2020 marks the 50th anniversary of the ordination of women in the ELCA, the 40th anniversary of women of color, and the 10th anniversary of LGBTQ+ siblings.
It’s an incredibly important marker for the ELCA, though it is only the beginning for the Church, as women are still denied ordination across the denominations and hold less than 15% of the leadership positions in the worldwide church! Therefore, in 2020, we in the Oregon Synod will highlight one woman from Christian history every week. Some you may know, others you may not, but all worthy of our respect and gratitude.
#42: Evelyn Underhill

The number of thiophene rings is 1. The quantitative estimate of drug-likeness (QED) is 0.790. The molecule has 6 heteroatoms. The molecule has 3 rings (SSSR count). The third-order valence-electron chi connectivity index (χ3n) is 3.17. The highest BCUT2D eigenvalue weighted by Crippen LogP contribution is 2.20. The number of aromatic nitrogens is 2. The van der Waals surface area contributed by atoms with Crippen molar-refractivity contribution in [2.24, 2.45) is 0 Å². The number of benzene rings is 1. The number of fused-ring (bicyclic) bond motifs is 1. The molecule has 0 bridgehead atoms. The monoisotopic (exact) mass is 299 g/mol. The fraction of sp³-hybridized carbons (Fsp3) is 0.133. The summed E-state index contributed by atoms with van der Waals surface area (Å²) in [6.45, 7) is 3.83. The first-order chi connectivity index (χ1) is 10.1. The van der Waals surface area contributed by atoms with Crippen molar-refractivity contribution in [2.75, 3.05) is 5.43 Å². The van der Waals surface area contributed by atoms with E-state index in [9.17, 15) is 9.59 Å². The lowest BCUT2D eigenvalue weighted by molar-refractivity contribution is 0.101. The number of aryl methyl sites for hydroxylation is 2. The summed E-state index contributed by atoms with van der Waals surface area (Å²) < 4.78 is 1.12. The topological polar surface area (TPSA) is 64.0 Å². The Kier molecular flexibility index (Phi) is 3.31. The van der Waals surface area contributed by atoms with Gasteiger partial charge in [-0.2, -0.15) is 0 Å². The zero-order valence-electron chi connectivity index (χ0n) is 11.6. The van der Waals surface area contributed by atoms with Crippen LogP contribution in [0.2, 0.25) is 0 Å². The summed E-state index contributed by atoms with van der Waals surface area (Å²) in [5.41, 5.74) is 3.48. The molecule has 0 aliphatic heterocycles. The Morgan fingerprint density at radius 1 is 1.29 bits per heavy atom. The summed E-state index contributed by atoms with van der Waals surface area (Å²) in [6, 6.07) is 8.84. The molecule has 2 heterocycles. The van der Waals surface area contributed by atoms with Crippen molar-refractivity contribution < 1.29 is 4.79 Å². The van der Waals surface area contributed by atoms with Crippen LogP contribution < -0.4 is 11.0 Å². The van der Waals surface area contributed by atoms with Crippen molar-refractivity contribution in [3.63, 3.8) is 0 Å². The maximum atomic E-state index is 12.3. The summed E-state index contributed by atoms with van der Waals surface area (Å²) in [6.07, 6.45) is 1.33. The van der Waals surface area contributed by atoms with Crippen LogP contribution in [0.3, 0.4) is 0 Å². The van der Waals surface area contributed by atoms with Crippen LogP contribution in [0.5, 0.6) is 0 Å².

Without any formal academic or religious training, Evelyn Underhill established herself as a leading expert on mysticism. She is best known for her groundbreaking book, Mysticism (published in 1911). To the traditional 3-stage understanding of the mystical journey (purgation illumination and unification), she added two more stages: conversion and surrender. Popular at the time of its writing, this spiritual classic has never been out of print. Even without formal qualifications, her work garnered great respect. She was the first woman outside lecturer in religion at Oxford, the first woman invited to give a lecture to Anglican clergy, and the first woman to be included in a Church of England commission. However, her popularity did take a hit in the 1930s when she publically embraced pacifism. She published a total of 39 books (and many, many more articles). She was a skilled spiritual director. She was also a leading figure in the retreat movement and led many retreats. The transcriptions from the addresses she gave at these retreats are thought to form an even larger part of her legacy than her published works. On the subject of her life’s work she said: “If God were small enough to be understood, He would not be big enough to be worshipped.”